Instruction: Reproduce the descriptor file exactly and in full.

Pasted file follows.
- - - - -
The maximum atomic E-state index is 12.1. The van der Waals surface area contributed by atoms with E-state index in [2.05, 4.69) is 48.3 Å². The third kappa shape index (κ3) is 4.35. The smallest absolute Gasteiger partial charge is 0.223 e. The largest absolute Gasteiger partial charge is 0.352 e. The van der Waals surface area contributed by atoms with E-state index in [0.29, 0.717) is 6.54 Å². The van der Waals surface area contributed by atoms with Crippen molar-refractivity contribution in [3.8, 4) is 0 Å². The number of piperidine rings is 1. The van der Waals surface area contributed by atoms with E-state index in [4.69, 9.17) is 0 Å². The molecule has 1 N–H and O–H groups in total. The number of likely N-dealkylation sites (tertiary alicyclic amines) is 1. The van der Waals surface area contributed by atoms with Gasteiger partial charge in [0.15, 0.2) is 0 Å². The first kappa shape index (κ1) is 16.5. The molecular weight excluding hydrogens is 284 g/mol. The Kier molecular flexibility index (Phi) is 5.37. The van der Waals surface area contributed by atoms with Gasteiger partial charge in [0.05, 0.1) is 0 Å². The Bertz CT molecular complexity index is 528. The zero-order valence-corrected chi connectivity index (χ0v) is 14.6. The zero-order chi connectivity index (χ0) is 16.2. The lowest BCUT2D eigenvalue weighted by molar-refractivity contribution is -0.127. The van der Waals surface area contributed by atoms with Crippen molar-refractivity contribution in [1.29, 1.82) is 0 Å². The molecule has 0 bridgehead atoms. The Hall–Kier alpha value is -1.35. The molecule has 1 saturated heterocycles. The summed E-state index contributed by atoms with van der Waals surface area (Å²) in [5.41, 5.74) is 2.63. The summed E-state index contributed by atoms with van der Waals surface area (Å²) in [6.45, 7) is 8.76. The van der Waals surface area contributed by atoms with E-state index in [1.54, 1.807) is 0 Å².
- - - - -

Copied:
The maximum atomic E-state index is 12.1. The van der Waals surface area contributed by atoms with E-state index in [2.05, 4.69) is 48.3 Å². The third kappa shape index (κ3) is 4.35. The smallest absolute Gasteiger partial charge is 0.223 e. The largest absolute Gasteiger partial charge is 0.352 e. The van der Waals surface area contributed by atoms with E-state index in [0.29, 0.717) is 6.54 Å². The van der Waals surface area contributed by atoms with Crippen molar-refractivity contribution in [3.8, 4) is 0 Å². The number of piperidine rings is 1. The van der Waals surface area contributed by atoms with E-state index in [4.69, 9.17) is 0 Å². The molecule has 1 N–H and O–H groups in total. The number of likely N-dealkylation sites (tertiary alicyclic amines) is 1. The van der Waals surface area contributed by atoms with Gasteiger partial charge in [0.15, 0.2) is 0 Å². The first kappa shape index (κ1) is 16.5. The molecular weight excluding hydrogens is 284 g/mol. The Kier molecular flexibility index (Phi) is 5.37. The van der Waals surface area contributed by atoms with Gasteiger partial charge in [0.05, 0.1) is 0 Å². The Bertz CT molecular complexity index is 528. The zero-order valence-corrected chi connectivity index (χ0v) is 14.6. The zero-order chi connectivity index (χ0) is 16.2. The lowest BCUT2D eigenvalue weighted by molar-refractivity contribution is -0.127. The van der Waals surface area contributed by atoms with Crippen molar-refractivity contribution in [1.29, 1.82) is 0 Å². The molecule has 0 bridgehead atoms. The Hall–Kier alpha value is -1.35. The molecule has 1 saturated heterocycles. The summed E-state index contributed by atoms with van der Waals surface area (Å²) in [5.41, 5.74) is 2.63. The summed E-state index contributed by atoms with van der Waals surface area (Å²) in [6.45, 7) is 8.76. The van der Waals surface area contributed by atoms with E-state index in [1.54, 1.807) is 0 Å².